Conversely, it can be difficult to tell where things are going wrong if your economy goes downhill. Tropico 6’s Almanac gives the player all kinds of numbers about their civilization, but it lacks good visualizations.
Pie charts of revenue and expenses really wouldn’t go amiss, as well as further subcategories or filters to really separate relevant information. The UI as a whole is clunky, and there’s still work to be done.
At times, it feels like your money is inexplicably draining away with no clear reason. Often, graphs fail to load, or numbers aren’t arranged in any semblance of order. Kalypso tells us the game’s balance, bugs, and performance will be improved before release, but we can only review what we’ve played, with the review build updates so far not seeming to address all the game’s issues.
All that said, Tropico 6 at least has various new ways for you to fine tune your experience. The usual sandbox mode is available with resource sliders, starting era, and political challenge modifiers. It also introduces new landmass options. Users can now randomly generate anything from a single large island to archipelagos while defining their climate terrain type.
The technique ensures no two playthroughs are the same, but it also gives more control over difficulty. Having a series of small islands forces the player to be extremely conservative about what they build and where, and is a first for the series.
Consequently, I have no doubt players could rack up a hundred hours, not including the campaign, which is nothing to write home about. The limiting missions on different islands feel somewhat at odds with the most fun part of the game – evolving your bespoke paradise or dystopia.
In that regard, Limbic has listened to criticisms. Customization in Tropico 5 launched in a sorry state, and six features with more outfit, hairstyles, and beard options. Players can also modify their palace, attaching mazes, bunkers, shark tanks, and swimming pools while switching colors.
This is joined by more options on the political side. As well as deciding their constitution, players can research various edicts. You can force workers to do overtime, give everyone a free car, declare martial law, legalize drugs, or kick start nuclear testing. These will all affect the game’s various modifiers, from efficiency to transport time and food scarcity.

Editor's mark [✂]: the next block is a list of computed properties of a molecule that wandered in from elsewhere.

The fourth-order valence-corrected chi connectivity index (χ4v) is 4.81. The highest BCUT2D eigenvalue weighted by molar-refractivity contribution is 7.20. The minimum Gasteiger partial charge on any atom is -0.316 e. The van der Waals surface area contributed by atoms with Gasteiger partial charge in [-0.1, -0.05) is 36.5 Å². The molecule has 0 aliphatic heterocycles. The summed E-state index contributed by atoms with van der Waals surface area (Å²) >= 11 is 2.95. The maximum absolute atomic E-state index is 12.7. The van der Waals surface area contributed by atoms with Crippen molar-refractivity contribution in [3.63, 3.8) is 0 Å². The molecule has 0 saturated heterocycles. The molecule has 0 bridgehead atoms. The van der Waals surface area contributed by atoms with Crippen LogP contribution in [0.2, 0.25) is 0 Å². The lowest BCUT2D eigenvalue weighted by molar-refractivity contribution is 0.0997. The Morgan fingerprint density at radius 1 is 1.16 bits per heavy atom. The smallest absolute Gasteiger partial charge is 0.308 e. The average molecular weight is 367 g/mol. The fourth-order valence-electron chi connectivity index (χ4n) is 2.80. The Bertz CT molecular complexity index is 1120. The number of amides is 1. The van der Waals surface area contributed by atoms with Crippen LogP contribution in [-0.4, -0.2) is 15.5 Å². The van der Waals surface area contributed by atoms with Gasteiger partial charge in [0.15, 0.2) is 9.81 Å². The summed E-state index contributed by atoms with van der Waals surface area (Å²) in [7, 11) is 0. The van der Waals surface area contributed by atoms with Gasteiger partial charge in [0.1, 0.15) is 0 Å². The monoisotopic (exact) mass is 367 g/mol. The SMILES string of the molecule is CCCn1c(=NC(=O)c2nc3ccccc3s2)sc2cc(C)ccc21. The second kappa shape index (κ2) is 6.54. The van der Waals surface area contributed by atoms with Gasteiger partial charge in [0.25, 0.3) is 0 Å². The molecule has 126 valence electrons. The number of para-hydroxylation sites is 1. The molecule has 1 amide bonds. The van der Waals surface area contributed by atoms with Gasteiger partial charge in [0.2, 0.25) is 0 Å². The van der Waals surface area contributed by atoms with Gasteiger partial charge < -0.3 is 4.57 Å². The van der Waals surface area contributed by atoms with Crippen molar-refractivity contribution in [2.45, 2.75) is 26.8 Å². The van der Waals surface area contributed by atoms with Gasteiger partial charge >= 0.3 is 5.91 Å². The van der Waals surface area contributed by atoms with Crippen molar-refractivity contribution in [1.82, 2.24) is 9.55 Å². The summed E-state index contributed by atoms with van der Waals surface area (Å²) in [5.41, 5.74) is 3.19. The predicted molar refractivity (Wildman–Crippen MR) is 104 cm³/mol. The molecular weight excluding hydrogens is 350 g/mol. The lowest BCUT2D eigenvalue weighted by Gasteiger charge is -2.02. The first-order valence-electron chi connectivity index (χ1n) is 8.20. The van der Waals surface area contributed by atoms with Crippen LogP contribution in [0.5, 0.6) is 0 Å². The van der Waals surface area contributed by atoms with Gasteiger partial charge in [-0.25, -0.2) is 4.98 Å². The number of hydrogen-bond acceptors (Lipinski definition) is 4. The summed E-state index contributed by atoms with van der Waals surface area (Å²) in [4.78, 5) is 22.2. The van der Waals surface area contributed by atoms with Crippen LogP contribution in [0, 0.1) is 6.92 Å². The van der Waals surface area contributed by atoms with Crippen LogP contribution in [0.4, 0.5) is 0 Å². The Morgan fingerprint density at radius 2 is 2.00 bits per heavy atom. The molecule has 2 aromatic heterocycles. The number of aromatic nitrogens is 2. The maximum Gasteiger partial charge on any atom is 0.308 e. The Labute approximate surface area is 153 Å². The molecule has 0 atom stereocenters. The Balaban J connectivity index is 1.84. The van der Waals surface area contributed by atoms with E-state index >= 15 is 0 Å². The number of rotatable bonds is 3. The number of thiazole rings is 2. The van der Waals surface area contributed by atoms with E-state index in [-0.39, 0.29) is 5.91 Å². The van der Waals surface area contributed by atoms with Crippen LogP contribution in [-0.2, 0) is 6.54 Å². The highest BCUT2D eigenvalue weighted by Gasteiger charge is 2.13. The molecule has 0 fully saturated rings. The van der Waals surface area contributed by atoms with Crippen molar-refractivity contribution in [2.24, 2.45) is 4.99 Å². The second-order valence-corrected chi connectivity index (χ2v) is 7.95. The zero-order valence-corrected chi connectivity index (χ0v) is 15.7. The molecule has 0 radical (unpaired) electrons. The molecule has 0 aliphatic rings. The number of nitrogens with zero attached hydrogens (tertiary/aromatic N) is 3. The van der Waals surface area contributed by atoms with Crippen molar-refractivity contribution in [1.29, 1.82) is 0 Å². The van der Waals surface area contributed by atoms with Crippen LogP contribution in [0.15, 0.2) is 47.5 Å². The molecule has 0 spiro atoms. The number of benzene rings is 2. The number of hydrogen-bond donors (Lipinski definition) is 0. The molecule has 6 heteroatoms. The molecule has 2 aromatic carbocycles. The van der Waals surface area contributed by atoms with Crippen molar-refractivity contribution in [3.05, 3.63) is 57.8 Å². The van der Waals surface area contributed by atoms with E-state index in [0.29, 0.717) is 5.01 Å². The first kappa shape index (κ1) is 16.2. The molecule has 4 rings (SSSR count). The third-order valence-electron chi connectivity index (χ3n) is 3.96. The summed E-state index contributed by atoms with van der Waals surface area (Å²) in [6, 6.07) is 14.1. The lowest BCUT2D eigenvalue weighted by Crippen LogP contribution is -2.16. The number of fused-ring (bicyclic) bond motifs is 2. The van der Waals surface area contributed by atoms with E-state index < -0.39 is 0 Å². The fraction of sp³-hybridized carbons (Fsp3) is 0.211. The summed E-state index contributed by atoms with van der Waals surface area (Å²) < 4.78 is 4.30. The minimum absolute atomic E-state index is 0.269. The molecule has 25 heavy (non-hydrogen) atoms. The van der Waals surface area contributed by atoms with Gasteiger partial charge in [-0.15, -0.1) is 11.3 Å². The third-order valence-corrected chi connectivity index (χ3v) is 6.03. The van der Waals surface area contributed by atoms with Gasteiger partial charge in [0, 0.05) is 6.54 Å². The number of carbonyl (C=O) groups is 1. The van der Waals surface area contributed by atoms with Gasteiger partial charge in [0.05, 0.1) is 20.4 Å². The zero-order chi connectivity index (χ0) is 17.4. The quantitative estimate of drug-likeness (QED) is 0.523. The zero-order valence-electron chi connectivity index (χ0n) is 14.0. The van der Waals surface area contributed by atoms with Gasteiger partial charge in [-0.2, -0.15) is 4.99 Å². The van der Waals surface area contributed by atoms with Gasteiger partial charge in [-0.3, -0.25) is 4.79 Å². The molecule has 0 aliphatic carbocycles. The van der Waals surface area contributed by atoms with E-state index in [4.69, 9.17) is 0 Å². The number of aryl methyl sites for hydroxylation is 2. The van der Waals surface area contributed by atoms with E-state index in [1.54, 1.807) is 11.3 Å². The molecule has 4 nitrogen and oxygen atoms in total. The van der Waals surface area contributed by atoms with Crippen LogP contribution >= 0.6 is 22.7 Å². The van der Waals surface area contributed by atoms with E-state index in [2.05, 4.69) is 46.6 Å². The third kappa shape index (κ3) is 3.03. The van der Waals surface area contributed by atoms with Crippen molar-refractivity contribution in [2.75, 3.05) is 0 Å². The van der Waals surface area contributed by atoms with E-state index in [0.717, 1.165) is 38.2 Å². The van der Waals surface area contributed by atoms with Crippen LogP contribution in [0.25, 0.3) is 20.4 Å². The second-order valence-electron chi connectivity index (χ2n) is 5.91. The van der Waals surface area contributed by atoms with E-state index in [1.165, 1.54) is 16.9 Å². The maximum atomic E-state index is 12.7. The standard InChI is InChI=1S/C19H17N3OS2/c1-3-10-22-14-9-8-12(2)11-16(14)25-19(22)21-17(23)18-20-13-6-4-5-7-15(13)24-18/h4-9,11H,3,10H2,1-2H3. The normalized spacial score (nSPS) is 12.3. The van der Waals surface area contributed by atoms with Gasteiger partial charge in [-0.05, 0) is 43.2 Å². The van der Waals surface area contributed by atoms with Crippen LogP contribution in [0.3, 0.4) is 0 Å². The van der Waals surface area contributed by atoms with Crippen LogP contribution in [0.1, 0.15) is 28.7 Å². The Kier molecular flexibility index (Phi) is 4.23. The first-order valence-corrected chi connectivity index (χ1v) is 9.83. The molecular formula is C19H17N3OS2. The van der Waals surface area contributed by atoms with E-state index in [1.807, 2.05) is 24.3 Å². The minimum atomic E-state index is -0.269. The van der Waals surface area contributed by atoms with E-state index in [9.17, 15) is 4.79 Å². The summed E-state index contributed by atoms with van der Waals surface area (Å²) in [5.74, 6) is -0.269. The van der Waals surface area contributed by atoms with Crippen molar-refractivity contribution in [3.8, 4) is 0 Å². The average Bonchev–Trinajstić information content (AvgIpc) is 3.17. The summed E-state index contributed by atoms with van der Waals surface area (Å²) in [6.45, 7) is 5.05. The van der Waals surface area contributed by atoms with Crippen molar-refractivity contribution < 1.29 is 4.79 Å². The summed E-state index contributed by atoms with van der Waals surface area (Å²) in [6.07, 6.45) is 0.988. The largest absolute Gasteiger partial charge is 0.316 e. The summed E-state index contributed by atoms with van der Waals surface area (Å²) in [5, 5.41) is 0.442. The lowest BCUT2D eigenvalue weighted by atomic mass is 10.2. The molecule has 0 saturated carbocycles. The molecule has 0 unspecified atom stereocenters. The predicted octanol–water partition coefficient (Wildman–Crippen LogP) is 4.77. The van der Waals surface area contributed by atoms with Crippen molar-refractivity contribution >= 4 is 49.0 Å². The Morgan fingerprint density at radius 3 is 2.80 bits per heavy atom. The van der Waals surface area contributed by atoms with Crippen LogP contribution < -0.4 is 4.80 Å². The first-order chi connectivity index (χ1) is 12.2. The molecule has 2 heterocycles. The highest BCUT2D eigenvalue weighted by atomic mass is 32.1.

The game also re-introduces work modes, which were cut in 5, meaning you can pay to increase the efficiency of buildings, siphon funds into El Presidente’s Swiss bank account, or change production methods.
All of these little steps go a long way. Some of the changes here will please hardcore fans, implementing the best parts of Tropico 4 while keeping some of the newer additions. It feels like what Tropico 5 should have been, but there have again been some casualties along the way.
This time, Tropico 5’s interesting dynasty system has been wiped from existence. You can no longer maintain a family, so siphoned funds are instead used to bribe factions and unlock blueprints, export routes, or building blueprints.
On top of this, Presidente is now limited to a single trait, of which there are only eight. This reduces playstyle variety but is somewhat mitigated by the ministry building, which lets you elect various government representatives with different modifiers.
Ultimately, Tropico 6 does enough to be considered an improvement, but it’s offset a little by a lack of polish. Balance feels off, the UI unfinished, and none of the new features are truly exciting. Despite its delays, it feels like the game could have done with a few more months. Though it’s a very strong position from which Limbic can build, that’s rarely what you’re looking for in a sixth implementation.
A copy of this game was provided to App Trigger for the purpose of this review. All scores are ranked out of 10, with .5 increments. Click here to learn more about our Review Policy.